Often, when I ask young entrepreneurs what they most hope to learn in their career, their responses have to do with how to get rich by starting a successful business. Conversely, when I ask successful business owners what has been their most valuable lesson, the answers are usually along the lines of learning to overcome setbacks and failure.
The difference in the answers illustrates the truth that is lurking behind every successful journey in business -- failure is a reality.
It’s not a matter of if you will fail, but when failure will be upon you. Knowing this, the challenge then becomes learning how to respond in the face of failure. How you respond in the face of challenge and failure will define your character and whether you succeed, or not. But getting past the failure to get to success? There are no shortcuts. Nor are there any guarantees that you will eventually “get it.”
The upside, however, is there are plenty of examples to learn from these days as the headlines are filled with stories of leaders who continually fail to learn from their mistakes; not because they aren’t smart nor lack the necessary ethics, but because their response in the face of failure lacks the courage and willpower to see them through it.
This is illustrated in history by the numerous failures of the Union Army generals at the outset of the Civil War. President Lincoln, as shown in this photo from1862, rarely visited the battlefield and relied on his generals to carry out the objectives of the war. Yet Lincoln was repeatedly frustrated with their lack of initiative and courage to face the Confederate Army head on.
His frustration was most pointed with General George McClellan who represented the supposed best that West Point could produce, but in the face of battlefield action failed to muster any significant advance against the Confederacy. Generals McDowell, Pope, Burnside and Hooker also were ineffective and suffered humiliating defeats.
It wasn’t until Lincoln consolidated control of the Union Army under General Grant did the tide begin to turn for the Union Army. Rather than leading to win the war, the Union Generals (save for Grant and a small handful of others) they were trying to not lose.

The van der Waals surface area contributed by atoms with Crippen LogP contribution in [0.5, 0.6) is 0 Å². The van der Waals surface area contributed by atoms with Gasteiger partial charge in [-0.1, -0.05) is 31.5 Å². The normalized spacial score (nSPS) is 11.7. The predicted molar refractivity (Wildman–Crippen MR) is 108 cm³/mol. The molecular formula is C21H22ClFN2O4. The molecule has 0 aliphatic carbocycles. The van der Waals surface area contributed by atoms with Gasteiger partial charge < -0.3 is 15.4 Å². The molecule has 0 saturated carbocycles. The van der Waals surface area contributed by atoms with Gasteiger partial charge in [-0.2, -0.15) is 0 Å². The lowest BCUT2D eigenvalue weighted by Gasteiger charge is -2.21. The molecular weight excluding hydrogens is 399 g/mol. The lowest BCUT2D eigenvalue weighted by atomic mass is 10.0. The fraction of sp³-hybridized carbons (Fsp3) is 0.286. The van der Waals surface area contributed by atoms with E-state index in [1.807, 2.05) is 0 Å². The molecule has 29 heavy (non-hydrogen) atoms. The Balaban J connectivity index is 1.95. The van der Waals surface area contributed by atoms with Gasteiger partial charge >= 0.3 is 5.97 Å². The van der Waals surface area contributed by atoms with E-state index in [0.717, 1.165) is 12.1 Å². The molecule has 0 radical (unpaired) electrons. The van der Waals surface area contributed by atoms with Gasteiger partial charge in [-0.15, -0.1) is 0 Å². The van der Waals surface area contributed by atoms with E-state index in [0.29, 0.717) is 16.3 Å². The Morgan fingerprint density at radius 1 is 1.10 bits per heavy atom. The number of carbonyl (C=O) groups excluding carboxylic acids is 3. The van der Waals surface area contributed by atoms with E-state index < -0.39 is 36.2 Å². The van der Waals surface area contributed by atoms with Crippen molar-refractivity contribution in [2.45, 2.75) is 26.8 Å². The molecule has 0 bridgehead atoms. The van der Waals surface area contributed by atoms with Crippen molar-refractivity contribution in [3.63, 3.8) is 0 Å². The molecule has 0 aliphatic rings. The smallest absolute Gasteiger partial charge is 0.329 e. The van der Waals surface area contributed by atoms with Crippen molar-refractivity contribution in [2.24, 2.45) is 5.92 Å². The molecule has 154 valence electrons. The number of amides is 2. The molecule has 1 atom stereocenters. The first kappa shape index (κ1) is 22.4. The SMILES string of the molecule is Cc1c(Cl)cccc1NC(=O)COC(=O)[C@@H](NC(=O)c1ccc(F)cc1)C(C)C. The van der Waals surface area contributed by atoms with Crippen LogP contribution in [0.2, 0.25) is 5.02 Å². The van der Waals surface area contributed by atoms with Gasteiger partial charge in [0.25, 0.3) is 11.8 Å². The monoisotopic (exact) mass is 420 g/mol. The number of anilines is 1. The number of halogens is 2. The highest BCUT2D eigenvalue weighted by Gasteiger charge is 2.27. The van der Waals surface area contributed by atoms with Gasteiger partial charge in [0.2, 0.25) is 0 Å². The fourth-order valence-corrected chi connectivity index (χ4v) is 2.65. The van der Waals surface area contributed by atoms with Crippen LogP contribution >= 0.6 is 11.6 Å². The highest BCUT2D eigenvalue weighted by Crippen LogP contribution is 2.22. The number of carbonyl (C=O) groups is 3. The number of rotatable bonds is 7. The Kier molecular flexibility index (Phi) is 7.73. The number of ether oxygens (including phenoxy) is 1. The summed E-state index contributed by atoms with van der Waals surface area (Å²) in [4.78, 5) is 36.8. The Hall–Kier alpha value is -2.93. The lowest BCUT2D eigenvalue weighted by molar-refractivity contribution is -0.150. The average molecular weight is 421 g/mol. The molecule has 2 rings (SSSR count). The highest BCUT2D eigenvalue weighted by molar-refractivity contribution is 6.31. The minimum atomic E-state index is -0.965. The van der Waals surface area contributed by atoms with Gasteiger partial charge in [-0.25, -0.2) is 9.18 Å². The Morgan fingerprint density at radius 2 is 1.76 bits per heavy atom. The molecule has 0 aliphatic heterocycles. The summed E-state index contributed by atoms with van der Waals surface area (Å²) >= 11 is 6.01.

What can we draw from this example then in how we lead our businesses? If you are an aspiring leader, or even a seasoned leader that plays not to lose, it is time to take a hard look in the mirror and decide if success is truly important to you. If so, then you have also decided you are truly willing to begin learning, and one of the quickest ways to get there is as a good friend once advised, “double your mistake rate.”
The wisdom of this is that for many, repeated decisive actions even if wrong, will bring about success much more quickly than a safe and over-cautious approach. This will also help develop a key leadership trait that is fundamental to sustaining success once you achieve it -- humility.
As Jim Collins describes in his seminal business book, Good to Great, humility is the highest and most important quality in a Level 5 leader, and is a necessary trait for a leader to sustain business success over time. And nothing develops humility quicker than having to face your failures in front of your team!
Learning in the face of failure is a mindset that is built over time and amongst your many failures you will have successes that will keep you going. With commitment and perseverance you will eventually be able to share your hard-earned wisdom with the next generation and temper their enthusiasm with the reality of the journey.